Student Showcase: Clarence Wigfall
In this month’s Student Showcase, the Flame caught up with master’s of public health (MPH) and applied social psychology doctoral student Clarence Wigfall, his nationally recognized BioArt, and how he wants to use the persuasive power of advertising to inspire people to make healthy life choices.
What are you up to at CGU?
I have completed the coursework for an MPH from [the School of Community & Global Health] and am now writing up the capstone to complete that degree program.
When I complete this semester and next semester I will have completed the coursework for a PhD from [the Division of Behavioral & Organizational Sciences] in applied social psychology [from the School of Social Science, Policy & Evaluation].
What brought you here?
My focus has shifted [away] from advertising and media production that is designed to motivate many to the advantage of a few, as in the case of many products that are really unhealthy life choices for those who consume them, but profitable for those who sell them. I am much more interested in using media and persuasion to persuade many to move toward healthy life choices. Major advertisers are very sophisticated media producers. Public health persuasion must become more sophisticated to have a significant impact. I started the MPH first and had an opportunity to join the applied social psychology PhD program, which I did. The combination of those degrees touches on my primary areas of interest.
And those are?
The tailoring of persuasion messages to the individual level for all participants in a study or population. This includes combining mobile communication technology, computer mediated communication theory, and [high production] video, audio, and text persuasion messages.
Rumor has it that your work has started to make some major waves: You created a video of a lung that has been getting a lot of attention in the public-health world. Can you tell us about that?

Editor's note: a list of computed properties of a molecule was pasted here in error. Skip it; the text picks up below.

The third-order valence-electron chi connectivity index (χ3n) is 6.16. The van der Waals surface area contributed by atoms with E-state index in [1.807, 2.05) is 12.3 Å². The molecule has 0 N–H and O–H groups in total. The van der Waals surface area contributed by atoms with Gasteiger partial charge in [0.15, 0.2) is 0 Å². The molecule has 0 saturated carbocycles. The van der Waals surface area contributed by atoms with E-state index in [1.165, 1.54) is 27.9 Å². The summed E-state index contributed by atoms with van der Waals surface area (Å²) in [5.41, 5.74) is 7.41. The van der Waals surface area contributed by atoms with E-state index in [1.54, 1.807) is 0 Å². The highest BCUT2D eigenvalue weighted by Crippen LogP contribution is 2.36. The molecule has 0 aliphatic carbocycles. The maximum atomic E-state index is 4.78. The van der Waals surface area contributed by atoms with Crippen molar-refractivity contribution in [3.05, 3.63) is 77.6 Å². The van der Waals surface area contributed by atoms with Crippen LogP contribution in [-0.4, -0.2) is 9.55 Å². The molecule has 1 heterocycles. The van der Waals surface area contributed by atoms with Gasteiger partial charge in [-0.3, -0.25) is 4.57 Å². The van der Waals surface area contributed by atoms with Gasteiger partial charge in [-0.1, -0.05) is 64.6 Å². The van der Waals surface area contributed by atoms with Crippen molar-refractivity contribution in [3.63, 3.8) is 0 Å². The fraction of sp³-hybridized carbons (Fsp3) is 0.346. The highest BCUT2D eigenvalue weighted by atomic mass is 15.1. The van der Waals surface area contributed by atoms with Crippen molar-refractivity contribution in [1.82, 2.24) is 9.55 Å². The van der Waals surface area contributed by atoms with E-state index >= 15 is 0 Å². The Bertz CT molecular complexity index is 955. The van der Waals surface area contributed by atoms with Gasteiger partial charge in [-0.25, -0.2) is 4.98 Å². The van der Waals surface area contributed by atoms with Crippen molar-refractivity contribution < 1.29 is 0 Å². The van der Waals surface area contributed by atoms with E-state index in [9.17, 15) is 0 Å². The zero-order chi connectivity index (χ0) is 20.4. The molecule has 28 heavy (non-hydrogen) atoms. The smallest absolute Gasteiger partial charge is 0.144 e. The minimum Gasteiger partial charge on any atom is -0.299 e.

The video was created as part of the National Heart, Lung, and Blood Institute’s Human Lung Molecular Atlas Program, under a grant to The Saban Research Institute at Children’s Hospital Los Angeles. It is a hyper-real visualization of distal lung airway from [micro-computed tomography, a three-dimensional form of X-ray imaging,] using volume rendering of data set by animation software application. This video represents a novel way to visualize a digital micro-computed tomography data set using the same type of animation software used by major motion picture filmmakers. My video is used extensively on many National Institutes of Health (NIH) and associated lung-research sites. It was recently featured on the NIH Director’s Blog.
Your video also won a major competition for BioArt (art created using biological systems and processes).
Each year the Federation for American Societies for Experimental Biology (FASEB, the organization that legislators, federal agencies, and the media turn to for information on policies related to biomedical science and engineering) picks BioArt winners that it believes will help with that mission. Through the BioArt competition, FASEB aims to share the beauty and excitement of biological research with the public.
Do you plan to work in the same field as your current research? Are you currently working in this field?
Yes, I am currently working on a variety of NIH-funded projects. These projects range from persuasion theory driven prevention to hyper-real visualizations and, most recently, the development of a complete lung visualization that can be manipulated and explored in real time by multiple researchers through an Internet interface.
I recently completed a series of four adolescent marijuana-prevention videos as part of a National Institute on Drug Abuse (NIDA) grant awarded to a CGU research team led by William Crano, PhD, director of the Health Psychology and Prevention Science Institute.
How has CGU nurtured your work?
A critical interest that I have is the convergence of communication and imaging technology and cross-domain scientific exploration made possible by the digitization and capture of data across scientific domains. My advisor, [and] other faculty and students at CGU are encouraging and supportive of my interests. I am learning to plan and shape the direction of my research using vigorous theoretical, methodological, and statistical practices. This is a great place to learn and grow intellectually and scientifically. My advisor, William Crano, is remarkably supportive and open to my interests in the convergence of communication technology, medical and biological research, and persuasion theory. My second reader is Eusebio Alvaro who has also been extremely supportive.
To view the 2014 BioArt winning video (a virtual tour of a mouse’s lung) by Clarence Wigfall, Tasha Salisbury, Harvey A. Pollack, and Rex A. Moats, click on the link below: